Transforming Trading in a Converging World

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7 February 2020

Strategic Technology Choices of Trading Leaders: The Capital Markets Platform of the Future


Celent in conjunction with Nasdaq interviewed and surveyed 50 senior front office trading and technology staff at global trading firms, broker dealers, and trading firms. The research shows trading leaders trying to maximize the value of their trading technology, investing by desiloing across asset classes , making strategic choices with key partners, leveraging technology to create competitive differentiation, paths to outsourcing non-core functions in the front office, and internal processes that tie the business closer to technology.

There are many quantitative findings including:

  1. They will increase their front office trading technology spend by 9.8% CAGR over the next three years.
  2. We have moved from a time of cost cutting to a period of focussed, revenue growth for more than two-thirds of participants.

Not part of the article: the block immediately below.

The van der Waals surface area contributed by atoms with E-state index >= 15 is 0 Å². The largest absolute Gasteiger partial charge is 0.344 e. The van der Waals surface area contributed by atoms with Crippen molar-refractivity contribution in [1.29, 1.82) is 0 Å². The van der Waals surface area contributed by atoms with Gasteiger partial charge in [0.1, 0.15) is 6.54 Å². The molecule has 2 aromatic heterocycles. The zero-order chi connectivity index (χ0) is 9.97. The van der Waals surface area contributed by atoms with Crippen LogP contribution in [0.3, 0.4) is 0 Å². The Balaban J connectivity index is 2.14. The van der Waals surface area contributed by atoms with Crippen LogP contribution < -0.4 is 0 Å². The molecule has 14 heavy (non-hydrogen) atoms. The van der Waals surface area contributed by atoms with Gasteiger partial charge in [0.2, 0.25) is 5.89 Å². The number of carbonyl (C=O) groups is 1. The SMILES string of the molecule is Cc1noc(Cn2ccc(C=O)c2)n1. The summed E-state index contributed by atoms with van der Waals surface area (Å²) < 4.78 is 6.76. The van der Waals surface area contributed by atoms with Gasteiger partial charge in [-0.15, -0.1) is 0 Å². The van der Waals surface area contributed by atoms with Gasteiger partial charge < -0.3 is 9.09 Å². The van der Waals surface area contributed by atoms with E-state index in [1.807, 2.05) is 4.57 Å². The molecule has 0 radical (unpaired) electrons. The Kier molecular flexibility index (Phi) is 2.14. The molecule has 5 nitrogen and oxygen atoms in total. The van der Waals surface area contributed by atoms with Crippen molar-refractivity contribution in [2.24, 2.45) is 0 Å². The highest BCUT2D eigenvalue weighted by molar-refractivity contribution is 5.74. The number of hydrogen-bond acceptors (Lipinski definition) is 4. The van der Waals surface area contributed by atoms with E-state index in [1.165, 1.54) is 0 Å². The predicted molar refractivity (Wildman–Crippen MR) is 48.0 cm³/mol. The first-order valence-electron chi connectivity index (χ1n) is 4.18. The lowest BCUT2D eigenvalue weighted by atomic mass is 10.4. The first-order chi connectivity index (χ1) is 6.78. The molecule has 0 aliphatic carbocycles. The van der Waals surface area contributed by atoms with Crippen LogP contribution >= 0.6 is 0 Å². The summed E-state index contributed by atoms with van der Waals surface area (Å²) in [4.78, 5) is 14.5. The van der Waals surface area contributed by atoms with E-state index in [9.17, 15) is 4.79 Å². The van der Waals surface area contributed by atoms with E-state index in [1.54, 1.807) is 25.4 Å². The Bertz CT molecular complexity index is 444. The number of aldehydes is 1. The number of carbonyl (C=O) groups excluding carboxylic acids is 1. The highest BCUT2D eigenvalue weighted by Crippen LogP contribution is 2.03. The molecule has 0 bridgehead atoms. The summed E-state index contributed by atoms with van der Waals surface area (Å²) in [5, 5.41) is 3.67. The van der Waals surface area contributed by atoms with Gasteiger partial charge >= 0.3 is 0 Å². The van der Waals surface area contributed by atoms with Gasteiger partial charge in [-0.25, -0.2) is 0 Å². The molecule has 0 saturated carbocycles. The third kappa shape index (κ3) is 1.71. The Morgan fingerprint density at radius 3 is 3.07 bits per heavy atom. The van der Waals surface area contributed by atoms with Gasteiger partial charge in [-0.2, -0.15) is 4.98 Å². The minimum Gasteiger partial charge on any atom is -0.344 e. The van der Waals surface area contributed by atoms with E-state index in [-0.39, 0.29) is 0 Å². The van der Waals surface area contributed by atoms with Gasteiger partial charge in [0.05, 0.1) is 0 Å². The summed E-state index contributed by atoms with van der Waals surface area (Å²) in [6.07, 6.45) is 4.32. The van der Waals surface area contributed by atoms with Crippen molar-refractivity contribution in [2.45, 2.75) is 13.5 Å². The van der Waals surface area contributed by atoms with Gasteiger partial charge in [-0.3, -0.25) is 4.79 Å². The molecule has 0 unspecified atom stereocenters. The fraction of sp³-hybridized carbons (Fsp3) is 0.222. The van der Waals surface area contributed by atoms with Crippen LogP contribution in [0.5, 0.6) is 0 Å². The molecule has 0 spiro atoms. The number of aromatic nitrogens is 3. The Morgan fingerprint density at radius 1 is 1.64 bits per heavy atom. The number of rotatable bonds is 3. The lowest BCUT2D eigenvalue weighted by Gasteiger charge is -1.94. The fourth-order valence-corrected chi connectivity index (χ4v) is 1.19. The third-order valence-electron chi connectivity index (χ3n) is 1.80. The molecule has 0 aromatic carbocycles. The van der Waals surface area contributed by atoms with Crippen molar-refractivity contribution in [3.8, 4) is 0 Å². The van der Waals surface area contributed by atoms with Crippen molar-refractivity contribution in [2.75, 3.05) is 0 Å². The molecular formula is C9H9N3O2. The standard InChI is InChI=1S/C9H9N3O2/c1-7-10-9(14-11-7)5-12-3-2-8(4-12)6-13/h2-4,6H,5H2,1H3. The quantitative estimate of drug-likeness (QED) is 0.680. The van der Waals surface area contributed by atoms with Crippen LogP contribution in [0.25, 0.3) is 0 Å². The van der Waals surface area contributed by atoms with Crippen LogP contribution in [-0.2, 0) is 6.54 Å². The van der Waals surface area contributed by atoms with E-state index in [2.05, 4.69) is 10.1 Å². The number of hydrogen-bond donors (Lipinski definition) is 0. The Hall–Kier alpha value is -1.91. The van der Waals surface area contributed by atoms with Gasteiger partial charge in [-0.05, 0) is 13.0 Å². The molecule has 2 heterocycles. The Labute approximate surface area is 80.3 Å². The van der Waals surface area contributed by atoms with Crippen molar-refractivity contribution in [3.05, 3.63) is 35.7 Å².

3. Trading technology is a key competitive differentiator for 82% of those surveyed.
  4. Areas of new technology that are highest spending priorities today are cloud 66%, followed by AI/ML at 27%. In three years, ML/AI will be the highest priority at 79%.

PR Graph

We explore the current and future state of capital market technology with senior sell side trading leadership-the burdens, opportunities, and challenges that trading leaders are facing.

Participants discussed their perspectives on the regulatory, competitive, and technology changes that have emerged and how this is driving new business and service models for broker/dealers, investment banks, and trading firms.

Key topics, as trading leaders consider moving forward in a rapidly changing trading world included complex decisions around highly fragmented markets that require advanced logic to create the proper pricing, risk and latencies. Heads of trading discussed converging and common trading themes across asset classes. We ask how decision makers are adopting to optimize market infrastructure, matching technology, trading, compliance, regulations, and surveillance.

Furthermore, there are discussions of the type of trading platforms that will define the future state of the capital markets. We explore why and how traditional roles of buy/sell/infrastructure and software providers are changing. We analyze the convergence of trading models, liquidity, algos and the nature and extent of impact on different players in the ecosystem.